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When doing any sort of mental arithmetic or visualization of quantities, I picture numbers as shapes. In my head, operations like addition and subtraction manifest themselves as physical interaction between these shapes, and are complete with sounds and tactile feelings.

It only struck me recently that this might not be how most people experience numbers. In fact, this document is my first ever attempt to communicate this information with someone else. It was surprisingly difficult for me to represent the shapes and sensations given that I can conjure them so easily within my own head, but hopefully the following combination of drawings and words gets the point across.

One, like its written form, is just a line. It’s solid and indivisible. Two is a pair of ones, stuck to one another by a sort of invisible force. This force is quite strong. If overcome, the component ones can be peeled cleanly apart - like separating two slices of Kraft singles that have been stuck together (weird analogy, but that’s exactly how it feels.)

All of the even numbers are very neat and square. They stack nicely to combine into one another, and separate just as easily into pieces of two, like Lego bricks. The numbers that add to ten have an especially strong attractive force between them. They nestle into one another and don’t want to be pulled apart. The smaller of the two numbers always stacks on top of the larger, never the other way around.

In contrast with the pristine, cookie-cutter evens, the odds are much more organic. Three is quite round, like a one draped lazily over a two. Seven is the opposite, with a concavity that the three is designed to slot into. Just like with the evens, the odds want to latch together to join into a ten.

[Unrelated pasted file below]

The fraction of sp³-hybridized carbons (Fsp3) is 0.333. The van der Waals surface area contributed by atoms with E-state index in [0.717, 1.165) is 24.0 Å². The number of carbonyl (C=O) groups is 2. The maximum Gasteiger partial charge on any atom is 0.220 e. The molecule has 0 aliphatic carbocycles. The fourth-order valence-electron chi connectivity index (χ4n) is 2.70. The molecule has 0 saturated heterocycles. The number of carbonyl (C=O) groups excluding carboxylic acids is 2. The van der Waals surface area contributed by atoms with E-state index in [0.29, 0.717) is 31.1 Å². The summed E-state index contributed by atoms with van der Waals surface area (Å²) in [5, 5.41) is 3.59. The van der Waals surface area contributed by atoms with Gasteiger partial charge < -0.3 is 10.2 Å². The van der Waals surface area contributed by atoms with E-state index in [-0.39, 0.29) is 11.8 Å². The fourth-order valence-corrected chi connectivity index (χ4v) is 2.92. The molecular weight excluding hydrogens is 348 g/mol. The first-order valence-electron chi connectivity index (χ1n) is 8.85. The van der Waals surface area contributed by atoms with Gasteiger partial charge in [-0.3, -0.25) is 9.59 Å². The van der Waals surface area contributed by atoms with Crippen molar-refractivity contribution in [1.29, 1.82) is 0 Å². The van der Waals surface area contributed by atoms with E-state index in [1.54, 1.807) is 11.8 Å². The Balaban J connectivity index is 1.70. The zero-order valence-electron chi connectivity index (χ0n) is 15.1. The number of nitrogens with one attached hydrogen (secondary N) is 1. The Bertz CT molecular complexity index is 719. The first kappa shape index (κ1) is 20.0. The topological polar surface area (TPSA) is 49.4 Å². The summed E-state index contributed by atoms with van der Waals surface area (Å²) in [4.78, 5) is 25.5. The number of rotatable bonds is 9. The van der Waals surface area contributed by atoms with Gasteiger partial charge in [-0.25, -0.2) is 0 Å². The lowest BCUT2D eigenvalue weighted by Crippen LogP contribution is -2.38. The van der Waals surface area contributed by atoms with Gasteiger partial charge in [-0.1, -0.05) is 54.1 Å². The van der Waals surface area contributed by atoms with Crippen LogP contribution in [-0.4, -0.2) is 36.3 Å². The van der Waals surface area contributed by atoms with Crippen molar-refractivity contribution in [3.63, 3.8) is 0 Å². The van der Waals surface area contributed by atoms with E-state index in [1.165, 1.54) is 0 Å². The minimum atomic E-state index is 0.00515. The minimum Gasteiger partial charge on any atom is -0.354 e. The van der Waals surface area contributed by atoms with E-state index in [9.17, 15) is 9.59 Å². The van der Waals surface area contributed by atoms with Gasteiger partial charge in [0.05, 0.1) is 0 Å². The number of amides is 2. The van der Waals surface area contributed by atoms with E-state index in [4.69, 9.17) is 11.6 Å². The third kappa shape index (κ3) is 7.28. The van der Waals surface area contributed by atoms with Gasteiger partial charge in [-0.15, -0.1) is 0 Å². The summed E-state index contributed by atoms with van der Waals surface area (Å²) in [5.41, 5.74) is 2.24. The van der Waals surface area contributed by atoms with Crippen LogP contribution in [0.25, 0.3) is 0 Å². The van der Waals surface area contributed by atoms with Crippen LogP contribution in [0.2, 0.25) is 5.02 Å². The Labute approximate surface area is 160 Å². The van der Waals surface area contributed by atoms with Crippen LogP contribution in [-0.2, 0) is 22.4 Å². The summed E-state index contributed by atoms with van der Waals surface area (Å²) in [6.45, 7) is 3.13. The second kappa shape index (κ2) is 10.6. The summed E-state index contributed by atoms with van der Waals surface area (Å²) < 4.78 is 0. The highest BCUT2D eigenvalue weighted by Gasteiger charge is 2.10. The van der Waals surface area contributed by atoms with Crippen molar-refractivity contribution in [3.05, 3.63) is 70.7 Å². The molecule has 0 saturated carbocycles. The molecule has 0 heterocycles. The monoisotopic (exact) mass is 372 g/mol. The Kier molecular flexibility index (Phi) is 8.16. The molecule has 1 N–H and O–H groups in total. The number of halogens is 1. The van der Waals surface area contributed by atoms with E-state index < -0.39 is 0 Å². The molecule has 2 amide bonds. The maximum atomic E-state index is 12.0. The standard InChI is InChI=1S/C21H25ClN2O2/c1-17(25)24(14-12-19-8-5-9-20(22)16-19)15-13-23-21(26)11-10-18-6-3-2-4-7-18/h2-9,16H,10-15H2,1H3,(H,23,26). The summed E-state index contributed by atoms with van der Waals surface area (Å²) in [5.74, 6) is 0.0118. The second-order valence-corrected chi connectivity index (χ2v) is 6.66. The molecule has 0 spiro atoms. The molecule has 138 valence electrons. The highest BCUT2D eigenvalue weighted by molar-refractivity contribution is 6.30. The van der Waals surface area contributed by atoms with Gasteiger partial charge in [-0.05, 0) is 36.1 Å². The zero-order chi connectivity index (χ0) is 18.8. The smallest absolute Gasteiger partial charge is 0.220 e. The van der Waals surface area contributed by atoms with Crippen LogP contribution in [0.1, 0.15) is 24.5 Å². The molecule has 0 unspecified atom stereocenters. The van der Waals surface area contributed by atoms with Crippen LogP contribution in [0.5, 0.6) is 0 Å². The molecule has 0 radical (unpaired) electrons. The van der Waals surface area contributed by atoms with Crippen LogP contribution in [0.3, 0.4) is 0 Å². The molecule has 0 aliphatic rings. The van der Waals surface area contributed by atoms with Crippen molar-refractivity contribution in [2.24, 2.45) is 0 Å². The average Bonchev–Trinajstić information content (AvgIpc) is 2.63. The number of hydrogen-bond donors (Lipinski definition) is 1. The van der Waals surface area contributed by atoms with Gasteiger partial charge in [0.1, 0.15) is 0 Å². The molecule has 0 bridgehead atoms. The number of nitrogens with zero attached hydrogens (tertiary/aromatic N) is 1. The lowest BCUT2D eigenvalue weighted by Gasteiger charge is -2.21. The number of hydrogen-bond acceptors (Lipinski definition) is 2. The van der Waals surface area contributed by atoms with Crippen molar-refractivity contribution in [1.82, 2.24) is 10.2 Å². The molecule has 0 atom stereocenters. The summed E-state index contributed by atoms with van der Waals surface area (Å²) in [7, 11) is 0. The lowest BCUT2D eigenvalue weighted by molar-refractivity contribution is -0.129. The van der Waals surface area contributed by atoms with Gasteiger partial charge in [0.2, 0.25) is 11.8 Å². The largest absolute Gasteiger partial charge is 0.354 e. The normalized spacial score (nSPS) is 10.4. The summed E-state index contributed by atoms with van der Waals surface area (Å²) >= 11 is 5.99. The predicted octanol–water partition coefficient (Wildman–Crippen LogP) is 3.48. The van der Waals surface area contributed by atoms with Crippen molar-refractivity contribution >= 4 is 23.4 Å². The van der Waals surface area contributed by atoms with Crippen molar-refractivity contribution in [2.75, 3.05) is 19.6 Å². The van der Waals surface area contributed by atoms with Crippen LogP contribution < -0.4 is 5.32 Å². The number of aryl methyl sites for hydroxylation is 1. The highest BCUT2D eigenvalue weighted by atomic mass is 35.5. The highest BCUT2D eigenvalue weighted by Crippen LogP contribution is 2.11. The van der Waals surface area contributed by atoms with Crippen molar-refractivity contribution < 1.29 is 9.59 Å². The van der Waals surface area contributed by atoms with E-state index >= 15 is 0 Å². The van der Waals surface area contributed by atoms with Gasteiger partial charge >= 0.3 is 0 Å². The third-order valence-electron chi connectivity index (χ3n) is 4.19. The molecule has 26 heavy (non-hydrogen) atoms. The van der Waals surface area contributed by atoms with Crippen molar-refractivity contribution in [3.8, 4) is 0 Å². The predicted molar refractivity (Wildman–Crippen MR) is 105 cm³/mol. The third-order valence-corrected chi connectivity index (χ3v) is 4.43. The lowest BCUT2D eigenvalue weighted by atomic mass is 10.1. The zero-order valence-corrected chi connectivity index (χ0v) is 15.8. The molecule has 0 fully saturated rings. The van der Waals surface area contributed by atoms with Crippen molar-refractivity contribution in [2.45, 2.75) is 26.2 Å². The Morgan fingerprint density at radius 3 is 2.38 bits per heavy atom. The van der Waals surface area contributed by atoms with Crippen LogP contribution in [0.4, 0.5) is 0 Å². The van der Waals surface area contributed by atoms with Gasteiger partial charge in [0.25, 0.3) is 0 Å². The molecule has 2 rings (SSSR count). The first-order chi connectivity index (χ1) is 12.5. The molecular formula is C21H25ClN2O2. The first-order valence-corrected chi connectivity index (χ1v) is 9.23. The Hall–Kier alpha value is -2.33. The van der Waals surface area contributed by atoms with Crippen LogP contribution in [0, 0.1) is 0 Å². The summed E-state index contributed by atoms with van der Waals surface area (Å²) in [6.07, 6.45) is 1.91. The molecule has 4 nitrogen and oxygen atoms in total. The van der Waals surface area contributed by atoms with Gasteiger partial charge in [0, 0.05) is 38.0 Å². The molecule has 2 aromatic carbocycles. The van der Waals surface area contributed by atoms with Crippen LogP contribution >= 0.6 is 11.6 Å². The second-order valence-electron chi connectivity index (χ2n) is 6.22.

Nine is a monolithic block with a slot gouged out of it, for receiving a one. It functions like a hook, peeling off a one from any number it’s added to. This process leaves behind a nice, complete ten and one other digit - the reduced form of the other addend.

Numbers tends to vary their form contextually. Five, for example, can either be a two balanced delicately atop a three, or a four with an additional hook-like protrusion - much like the top half of a nine. The form any given five takes on depends on where it’s come from or what I need to do with it. In the presence of a seven, the five morphs into its two plus three form. The bottom half squishes into the top of the seven and the two on top just slides right off. In the presence of another five, both assume the hooked form and interlock to form a perfect ten (though this is the weakest feeling bond of all the numbers adding to ten.)

As orders of magnitude change, the feeling of each numerical interaction stays the same, but the scale of the effect grows or shrinks accordingly. Adding 0.25 and 0.25 feels like the sharp click of glove compartment latch, whereas 25 plus 25 feels like slamming a trunk closed - the same mechanisms at play, but much more forceful and solid at larger scales.

Beyond the first ten natural numbers, some have unique forms, but most do not. Instead, I’ll usually just break numbers up into their component base ten digits and do any sort of interaction with other numbers on a digit-by-digit basis.

And that’s all that I’ve got - hopefully this has been interesting! I find it funny that people can experience such different things when thinking about something so simple, and it scares me a bit knowing that I’ll never fully understand anything other than how it happens in my own head.

On the other hand, maybe you’ve been nodding along this whole time going “yup, that’s exactly how I see numbers too!” and none of this is a surprise to you.

Actually, that scares me a hell of a lot more. I prefer to believe that we all see things a little differently :)